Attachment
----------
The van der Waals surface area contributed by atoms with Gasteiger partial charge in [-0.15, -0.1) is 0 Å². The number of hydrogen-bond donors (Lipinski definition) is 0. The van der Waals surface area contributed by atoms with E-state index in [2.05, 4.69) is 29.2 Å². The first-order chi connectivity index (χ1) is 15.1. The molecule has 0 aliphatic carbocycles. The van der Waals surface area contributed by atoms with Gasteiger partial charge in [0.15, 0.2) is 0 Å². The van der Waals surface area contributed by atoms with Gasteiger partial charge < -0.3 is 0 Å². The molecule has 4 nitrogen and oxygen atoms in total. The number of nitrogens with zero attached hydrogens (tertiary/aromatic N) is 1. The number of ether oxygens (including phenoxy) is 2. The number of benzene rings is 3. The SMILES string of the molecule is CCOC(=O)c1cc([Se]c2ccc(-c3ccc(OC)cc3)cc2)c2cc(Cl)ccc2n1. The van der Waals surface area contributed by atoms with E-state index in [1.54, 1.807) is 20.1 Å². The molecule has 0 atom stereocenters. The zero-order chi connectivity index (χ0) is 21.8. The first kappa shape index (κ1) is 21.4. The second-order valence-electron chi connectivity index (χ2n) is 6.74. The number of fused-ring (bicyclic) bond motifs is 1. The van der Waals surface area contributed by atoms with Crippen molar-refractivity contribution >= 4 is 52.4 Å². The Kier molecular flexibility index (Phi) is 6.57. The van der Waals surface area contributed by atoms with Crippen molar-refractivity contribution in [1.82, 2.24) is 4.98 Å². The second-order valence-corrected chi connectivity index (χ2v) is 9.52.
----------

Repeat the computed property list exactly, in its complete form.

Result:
The van der Waals surface area contributed by atoms with Gasteiger partial charge in [-0.15, -0.1) is 0 Å². The number of hydrogen-bond donors (Lipinski definition) is 0. The van der Waals surface area contributed by atoms with E-state index in [2.05, 4.69) is 29.2 Å². The first-order chi connectivity index (χ1) is 15.1. The molecule has 0 aliphatic carbocycles. The van der Waals surface area contributed by atoms with Gasteiger partial charge in [0.15, 0.2) is 0 Å². The van der Waals surface area contributed by atoms with Gasteiger partial charge < -0.3 is 0 Å². The molecule has 4 nitrogen and oxygen atoms in total. The number of nitrogens with zero attached hydrogens (tertiary/aromatic N) is 1. The number of ether oxygens (including phenoxy) is 2. The number of benzene rings is 3. The SMILES string of the molecule is CCOC(=O)c1cc([Se]c2ccc(-c3ccc(OC)cc3)cc2)c2cc(Cl)ccc2n1. The van der Waals surface area contributed by atoms with E-state index in [1.54, 1.807) is 20.1 Å². The molecule has 0 atom stereocenters. The zero-order chi connectivity index (χ0) is 21.8. The first kappa shape index (κ1) is 21.4. The second-order valence-electron chi connectivity index (χ2n) is 6.74. The number of fused-ring (bicyclic) bond motifs is 1. The van der Waals surface area contributed by atoms with Crippen molar-refractivity contribution >= 4 is 52.4 Å². The Kier molecular flexibility index (Phi) is 6.57. The van der Waals surface area contributed by atoms with Crippen molar-refractivity contribution in [1.82, 2.24) is 4.98 Å². The second-order valence-corrected chi connectivity index (χ2v) is 9.52.